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Deconstructing the Globe

Facing Gaia: Eight Lectures on the New Climatic Regime

By Bruno Latour (Polity Press, 2017)

Reviewed by Herman Greene

Bruno Latour was trained first as a philosopher and then as an anthropologist. He came to prominence for his work in “science studies,” which is a field that studies how scientists do their work. He came to fame in 1979 with the publication of his book Laboratory Life: The Construction of Scientific Facts, which argued that scientific “facts” are constructed by communities of scientists and there is no clear way to disentangle the social and technical aspects of science. Later he focused on an anthropology of the moderns, the modes of thoughts and action in societies since the scientific revolution of the 17th century. An aspect of his study has always been the social construction of the concept of “nature.” His inquiry became more acute as the reality of the Anthropocene became ever more real. Then his inquiry became how have modern modes of thought and action brought about the Anthropocene, and how are they affecting our response to the Anthropocene.

Climate change is the most prominent feature of the Anthropocene. So, Latour uses the term “New Climactic Regime” to summarize our “present situation, in which the physical framework that the Moderns had taken for granted, the ground on which their history has been played out, has become unstable” (p. 3). The astonishing new reality is that Earth now seems to be responding to our actions. In the old regime nature was the passive backdrop to human history. We could bring nature under control without affecting the functioning of Earth as a system. Now the transcendent scientific powers of modernity are falling back down to Earth. A new vocabulary is being invented with such terms as “the great acceleration,” “planetary limits,” “geohistory,” “tipping points,” critical zones,” and many others. We are now facing the “intrusion of Gaia” (p. 5).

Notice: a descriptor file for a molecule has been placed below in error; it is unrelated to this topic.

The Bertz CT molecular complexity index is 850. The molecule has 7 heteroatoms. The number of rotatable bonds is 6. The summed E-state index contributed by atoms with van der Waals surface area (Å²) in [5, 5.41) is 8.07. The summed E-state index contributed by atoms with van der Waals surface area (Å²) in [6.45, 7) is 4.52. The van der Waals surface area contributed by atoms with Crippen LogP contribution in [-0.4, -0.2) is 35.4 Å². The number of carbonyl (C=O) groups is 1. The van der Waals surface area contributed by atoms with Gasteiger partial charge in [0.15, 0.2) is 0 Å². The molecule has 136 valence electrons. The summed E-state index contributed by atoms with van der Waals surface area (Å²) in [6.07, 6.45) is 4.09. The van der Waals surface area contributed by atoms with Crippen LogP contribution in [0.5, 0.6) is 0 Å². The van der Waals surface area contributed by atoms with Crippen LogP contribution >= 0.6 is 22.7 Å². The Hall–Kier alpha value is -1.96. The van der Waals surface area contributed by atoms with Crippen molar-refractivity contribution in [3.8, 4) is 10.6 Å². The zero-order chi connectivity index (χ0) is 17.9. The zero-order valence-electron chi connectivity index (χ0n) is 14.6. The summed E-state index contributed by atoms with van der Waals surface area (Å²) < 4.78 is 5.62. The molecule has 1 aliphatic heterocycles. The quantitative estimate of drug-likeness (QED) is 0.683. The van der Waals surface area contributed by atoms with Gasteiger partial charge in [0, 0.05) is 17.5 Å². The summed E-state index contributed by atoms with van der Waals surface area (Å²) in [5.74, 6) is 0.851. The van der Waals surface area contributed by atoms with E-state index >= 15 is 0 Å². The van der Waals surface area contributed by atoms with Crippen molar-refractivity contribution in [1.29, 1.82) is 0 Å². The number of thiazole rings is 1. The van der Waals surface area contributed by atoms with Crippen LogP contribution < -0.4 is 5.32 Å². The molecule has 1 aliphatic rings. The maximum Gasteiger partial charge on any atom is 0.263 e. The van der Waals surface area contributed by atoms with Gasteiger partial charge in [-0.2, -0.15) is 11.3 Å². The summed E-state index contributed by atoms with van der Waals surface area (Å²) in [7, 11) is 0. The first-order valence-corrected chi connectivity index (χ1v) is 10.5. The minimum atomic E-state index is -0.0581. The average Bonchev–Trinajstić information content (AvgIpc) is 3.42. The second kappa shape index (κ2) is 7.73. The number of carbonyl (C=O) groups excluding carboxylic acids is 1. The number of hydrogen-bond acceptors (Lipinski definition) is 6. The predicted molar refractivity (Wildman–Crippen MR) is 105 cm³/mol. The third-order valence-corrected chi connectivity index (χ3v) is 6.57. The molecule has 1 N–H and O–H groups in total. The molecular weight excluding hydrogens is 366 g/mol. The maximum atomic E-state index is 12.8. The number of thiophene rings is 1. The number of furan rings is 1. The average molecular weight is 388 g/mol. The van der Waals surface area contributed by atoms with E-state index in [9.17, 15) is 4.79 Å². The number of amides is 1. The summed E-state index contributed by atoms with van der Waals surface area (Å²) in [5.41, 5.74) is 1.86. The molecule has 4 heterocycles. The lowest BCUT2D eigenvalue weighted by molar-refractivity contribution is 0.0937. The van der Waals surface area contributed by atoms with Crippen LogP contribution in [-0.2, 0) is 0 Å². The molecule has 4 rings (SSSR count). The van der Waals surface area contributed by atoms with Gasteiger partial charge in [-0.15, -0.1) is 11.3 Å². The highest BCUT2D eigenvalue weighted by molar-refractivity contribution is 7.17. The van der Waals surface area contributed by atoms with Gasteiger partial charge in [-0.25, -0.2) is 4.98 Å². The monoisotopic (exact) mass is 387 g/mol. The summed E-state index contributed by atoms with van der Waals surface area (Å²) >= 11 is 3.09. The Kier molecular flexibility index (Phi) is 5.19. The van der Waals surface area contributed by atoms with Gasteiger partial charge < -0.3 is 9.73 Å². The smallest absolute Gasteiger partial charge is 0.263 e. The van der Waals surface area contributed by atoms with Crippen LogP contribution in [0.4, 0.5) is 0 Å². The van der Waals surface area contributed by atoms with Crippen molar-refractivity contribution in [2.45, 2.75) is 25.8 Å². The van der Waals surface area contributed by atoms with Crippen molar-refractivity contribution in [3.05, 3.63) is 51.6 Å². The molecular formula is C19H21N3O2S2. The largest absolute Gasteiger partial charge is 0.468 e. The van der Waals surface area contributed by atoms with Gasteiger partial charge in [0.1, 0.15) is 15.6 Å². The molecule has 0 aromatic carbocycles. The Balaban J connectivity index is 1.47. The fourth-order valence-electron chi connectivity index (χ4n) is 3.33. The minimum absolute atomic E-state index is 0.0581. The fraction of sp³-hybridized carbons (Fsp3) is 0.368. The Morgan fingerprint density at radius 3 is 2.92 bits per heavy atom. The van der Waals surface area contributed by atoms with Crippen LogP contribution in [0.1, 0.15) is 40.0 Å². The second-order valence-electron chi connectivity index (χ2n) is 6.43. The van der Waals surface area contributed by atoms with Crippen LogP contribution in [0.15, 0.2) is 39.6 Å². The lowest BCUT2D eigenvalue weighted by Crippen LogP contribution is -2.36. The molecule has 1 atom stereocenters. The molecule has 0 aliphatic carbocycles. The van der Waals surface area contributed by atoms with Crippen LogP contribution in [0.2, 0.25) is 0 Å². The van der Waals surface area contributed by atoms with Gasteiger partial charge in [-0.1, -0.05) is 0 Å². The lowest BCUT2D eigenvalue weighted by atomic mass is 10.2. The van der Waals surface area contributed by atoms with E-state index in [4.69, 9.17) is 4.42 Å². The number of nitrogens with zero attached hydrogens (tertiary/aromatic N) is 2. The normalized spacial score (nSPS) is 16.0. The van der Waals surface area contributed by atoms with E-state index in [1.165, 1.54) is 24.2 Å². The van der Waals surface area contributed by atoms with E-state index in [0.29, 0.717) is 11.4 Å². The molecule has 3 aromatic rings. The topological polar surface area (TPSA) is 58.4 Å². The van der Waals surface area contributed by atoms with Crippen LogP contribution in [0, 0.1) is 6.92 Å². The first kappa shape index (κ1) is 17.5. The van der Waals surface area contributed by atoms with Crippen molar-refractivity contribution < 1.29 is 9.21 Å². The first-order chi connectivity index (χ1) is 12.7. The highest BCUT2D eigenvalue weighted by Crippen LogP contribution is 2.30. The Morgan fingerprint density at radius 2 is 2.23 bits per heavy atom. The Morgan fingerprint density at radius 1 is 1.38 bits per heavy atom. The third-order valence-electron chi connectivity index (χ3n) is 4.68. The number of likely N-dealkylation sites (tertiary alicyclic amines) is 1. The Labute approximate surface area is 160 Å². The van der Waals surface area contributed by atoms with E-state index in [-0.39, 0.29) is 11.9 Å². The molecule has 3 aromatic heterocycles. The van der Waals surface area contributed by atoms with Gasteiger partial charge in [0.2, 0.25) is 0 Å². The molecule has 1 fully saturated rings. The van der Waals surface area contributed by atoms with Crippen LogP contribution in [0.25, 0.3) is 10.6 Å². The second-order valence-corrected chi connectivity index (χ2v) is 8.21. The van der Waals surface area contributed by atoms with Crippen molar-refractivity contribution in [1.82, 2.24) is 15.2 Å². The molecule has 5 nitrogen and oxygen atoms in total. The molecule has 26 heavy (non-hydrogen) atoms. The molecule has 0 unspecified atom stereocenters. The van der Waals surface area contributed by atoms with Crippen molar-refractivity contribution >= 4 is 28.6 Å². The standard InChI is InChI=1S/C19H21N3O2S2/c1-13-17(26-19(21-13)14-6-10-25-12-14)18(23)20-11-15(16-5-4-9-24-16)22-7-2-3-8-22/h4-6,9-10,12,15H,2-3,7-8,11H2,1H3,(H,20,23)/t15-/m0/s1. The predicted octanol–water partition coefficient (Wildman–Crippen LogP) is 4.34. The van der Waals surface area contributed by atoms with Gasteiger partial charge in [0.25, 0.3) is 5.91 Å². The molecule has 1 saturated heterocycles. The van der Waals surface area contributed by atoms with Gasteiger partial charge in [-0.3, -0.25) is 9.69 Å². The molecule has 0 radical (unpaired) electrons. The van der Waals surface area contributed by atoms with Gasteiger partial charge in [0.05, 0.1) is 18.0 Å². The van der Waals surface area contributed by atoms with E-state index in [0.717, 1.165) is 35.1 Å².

In such a situation one would think ecology would unite all of us, humans and other-than-humans alike. But in any number of ways “ecology is driving us crazy.” We of Earth have crossed a series of thresholds. Some with calm stoicism, the sleepwalkers. Some call for “precaution.” Some nonchalantly take an interest in “future generations.” Some are sure scientific data is being manipulated by “dark forces,” by those who wish to bring “socialism” to America. They insist we must not believe the “catastrophists.” Some entrust the salvation of Earth to God. Still others want to gain total control of nature through “geo-engineering.” Some artists, naturalists, hermits, gardeners gain equanimity in near isolation. Ecology is not bringing us together, it is driving us crazy.